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January 15, 2024
NIOSH Bringing 'strategic foresight' to OSH community

John Howard, the National Institute for Occupational Safety and Health’s (NIOSH) director, called attention to the institute’s efforts to bring strategic foresight to the occupational safety and health (OSH) field in NIOSH’s eNews, released January 3. NIOSH’s Office of Research Integration is trying to help safety and health practitioners look ahead and ask what may be coming, how it might affect them, and what theycan do today to prepare for the future.

Howard cited the pandemic, recent natural disasters, technological changes, and new data security and privacy concerns as recent examples.

The institute published a “flagship paper” in 2021 in the International Journal of Environmental Research and Public Health describing strategic foresight as a tool that can help shape the future of work. In early 2023, the institute shared the results from its first foresight project, which explored four possible futures and their implications for OSH research and practice. Last year, NIOSH also published findings from a second project focused on like the COVID-19 pandemic.

The institute started sharing strategic foresight insights on its NIOSH Science Blog and hosting a Foresight Friday @ NIOSH webinar series. NIOSH has posted a strategic foresight overview and collected publications and other resources on a Strategic Foresight at NIOSH webpage.

Recently published NIOSH-sponsored research includes data from Ohio workers’ compensation claims for construction workers and a study of levels of maternal solvent exposure and premature or underweight babies.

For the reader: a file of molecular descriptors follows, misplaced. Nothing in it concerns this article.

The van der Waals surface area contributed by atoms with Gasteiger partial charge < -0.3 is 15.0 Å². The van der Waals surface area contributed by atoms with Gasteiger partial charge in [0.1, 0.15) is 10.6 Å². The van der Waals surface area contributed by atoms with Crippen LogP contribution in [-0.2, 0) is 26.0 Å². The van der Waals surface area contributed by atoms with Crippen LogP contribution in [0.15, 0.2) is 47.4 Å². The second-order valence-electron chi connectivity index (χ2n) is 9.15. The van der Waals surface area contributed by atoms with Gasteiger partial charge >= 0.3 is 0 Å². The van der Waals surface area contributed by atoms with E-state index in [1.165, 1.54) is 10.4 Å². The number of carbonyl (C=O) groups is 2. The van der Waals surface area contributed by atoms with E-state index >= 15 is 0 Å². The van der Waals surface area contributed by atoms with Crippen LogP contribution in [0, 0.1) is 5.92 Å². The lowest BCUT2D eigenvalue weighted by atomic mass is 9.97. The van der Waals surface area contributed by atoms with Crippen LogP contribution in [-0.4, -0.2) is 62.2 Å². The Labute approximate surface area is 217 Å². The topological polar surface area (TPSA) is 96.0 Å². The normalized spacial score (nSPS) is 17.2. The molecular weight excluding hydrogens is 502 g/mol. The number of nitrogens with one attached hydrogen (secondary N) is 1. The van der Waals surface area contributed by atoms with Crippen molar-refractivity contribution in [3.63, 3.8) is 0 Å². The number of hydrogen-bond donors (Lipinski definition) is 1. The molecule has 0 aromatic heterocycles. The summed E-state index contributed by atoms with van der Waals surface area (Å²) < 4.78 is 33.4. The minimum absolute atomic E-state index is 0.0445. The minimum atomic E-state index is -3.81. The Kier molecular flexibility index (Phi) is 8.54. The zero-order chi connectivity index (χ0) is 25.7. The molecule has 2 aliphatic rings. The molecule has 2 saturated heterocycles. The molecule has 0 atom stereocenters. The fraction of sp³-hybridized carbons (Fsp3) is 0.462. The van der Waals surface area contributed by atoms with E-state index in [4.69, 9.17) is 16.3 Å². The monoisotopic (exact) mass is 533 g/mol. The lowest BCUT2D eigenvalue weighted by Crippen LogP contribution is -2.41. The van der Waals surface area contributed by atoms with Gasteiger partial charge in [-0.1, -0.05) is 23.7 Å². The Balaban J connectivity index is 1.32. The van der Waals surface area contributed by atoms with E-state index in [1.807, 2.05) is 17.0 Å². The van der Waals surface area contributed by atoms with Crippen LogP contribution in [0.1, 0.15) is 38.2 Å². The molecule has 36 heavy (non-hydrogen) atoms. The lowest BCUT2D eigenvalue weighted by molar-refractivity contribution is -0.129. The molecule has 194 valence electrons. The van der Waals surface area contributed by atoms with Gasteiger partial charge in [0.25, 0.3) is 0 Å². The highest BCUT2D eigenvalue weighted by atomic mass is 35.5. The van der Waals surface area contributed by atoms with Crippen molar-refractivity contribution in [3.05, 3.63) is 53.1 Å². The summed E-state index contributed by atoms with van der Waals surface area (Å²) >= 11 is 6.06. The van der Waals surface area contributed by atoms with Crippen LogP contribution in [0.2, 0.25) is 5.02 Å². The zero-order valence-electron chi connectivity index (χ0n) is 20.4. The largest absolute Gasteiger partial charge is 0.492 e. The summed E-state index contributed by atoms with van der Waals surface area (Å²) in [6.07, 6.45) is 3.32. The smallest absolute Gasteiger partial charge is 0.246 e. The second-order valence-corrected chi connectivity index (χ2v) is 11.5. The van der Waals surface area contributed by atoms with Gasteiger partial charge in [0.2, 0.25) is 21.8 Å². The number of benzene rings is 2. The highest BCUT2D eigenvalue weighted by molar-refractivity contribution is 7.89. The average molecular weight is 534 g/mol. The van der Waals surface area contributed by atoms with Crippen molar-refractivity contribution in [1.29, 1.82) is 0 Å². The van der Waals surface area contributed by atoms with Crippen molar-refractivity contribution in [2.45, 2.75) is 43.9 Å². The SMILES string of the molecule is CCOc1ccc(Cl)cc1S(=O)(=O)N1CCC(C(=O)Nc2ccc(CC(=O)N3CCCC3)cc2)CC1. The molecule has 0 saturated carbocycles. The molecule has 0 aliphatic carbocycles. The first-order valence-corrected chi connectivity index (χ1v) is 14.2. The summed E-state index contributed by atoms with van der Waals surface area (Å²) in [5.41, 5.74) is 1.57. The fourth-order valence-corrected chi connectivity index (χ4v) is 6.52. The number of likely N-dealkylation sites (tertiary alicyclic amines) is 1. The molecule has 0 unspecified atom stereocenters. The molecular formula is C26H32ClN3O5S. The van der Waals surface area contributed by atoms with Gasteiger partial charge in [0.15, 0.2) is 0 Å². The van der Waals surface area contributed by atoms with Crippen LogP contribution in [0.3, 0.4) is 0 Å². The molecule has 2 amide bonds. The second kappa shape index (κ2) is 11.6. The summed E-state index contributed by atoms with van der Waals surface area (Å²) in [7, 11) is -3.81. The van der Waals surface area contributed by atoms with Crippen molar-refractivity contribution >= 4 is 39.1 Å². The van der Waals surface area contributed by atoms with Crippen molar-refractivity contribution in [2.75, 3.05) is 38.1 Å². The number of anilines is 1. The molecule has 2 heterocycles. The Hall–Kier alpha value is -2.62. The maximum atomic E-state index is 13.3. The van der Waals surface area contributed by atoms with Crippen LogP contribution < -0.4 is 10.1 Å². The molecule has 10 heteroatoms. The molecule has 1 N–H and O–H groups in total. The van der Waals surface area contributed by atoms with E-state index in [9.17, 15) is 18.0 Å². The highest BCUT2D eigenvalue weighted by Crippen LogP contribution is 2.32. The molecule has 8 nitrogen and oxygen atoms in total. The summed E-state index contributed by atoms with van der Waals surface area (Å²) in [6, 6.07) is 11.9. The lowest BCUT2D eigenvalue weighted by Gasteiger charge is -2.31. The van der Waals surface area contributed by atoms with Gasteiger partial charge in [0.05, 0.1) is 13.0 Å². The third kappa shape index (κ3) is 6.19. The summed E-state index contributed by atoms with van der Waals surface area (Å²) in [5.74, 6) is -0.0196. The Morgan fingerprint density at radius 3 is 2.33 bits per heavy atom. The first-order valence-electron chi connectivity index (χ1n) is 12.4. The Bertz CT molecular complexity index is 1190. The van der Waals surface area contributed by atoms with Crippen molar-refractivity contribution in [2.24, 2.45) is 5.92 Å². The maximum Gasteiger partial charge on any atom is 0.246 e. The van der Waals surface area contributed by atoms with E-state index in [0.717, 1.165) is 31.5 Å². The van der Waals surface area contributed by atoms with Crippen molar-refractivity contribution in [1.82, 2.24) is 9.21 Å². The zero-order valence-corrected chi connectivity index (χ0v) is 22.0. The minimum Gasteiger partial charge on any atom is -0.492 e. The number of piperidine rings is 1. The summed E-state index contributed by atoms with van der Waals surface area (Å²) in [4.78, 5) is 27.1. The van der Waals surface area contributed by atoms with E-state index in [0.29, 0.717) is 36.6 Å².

The institute also published several new Fatality Assessment and Control Evaluation (FACE) reports and a Firefighter Fatality Investigation and Prevention Program Report.

Unresponsive firefighter advisory

NIOSH also released a Safety and Health advisory on the rapid removal of unresponsive firefighters from turnout gear and self-contained breathing apparatus (SCBA). The institute cautioned fire departments and fire training facilities to ensure all fire instructors, fire officers, and firefighters:

  • Are aware of the common causes of firefighters’ becoming unresponsive while wearing turnout gear and SCBA.
  • Know why the rapid removal of an unresponsive firefighter from turnout gear and SCBA is important.
  • Receive training on when and how to rapidly remove turnout gear and SCBA, and routinely practice rapid removal methods.
  • Understand other recommendations such as the appointment of a safety officer, inclusion of emergency medical services (EMS), and adherence to certification requirements for Basic Life Support for Healthcare Providers.

The institute released a report in 2022 on a career probationary firefighter’s death during SCBA confidence training at a fire academy. The firefighter was maneuvering through a tunnel prop wearing personal protective equipment (PPE), which had the SCBA facepiece covered to simulate visual disruption. The firefighter suffered a cardiac arrest, and the PPE was removed, allowing for cardiopulmonary resuscitation (CPR) intervention before automated external defibrillator (AED) electrodes were applied. Although the firefighter succumbed to cardiac arrest, rescuers removed the downed firefighter rapidly from the hazard zone, providing early access for the AED and starting CPR as soon as possible.

“Firefighter Down CPR” is a 10-step method for rapid removal involving multiple rescuers working together to remove unresponsive firefighters from their turnout gear and SCBA.

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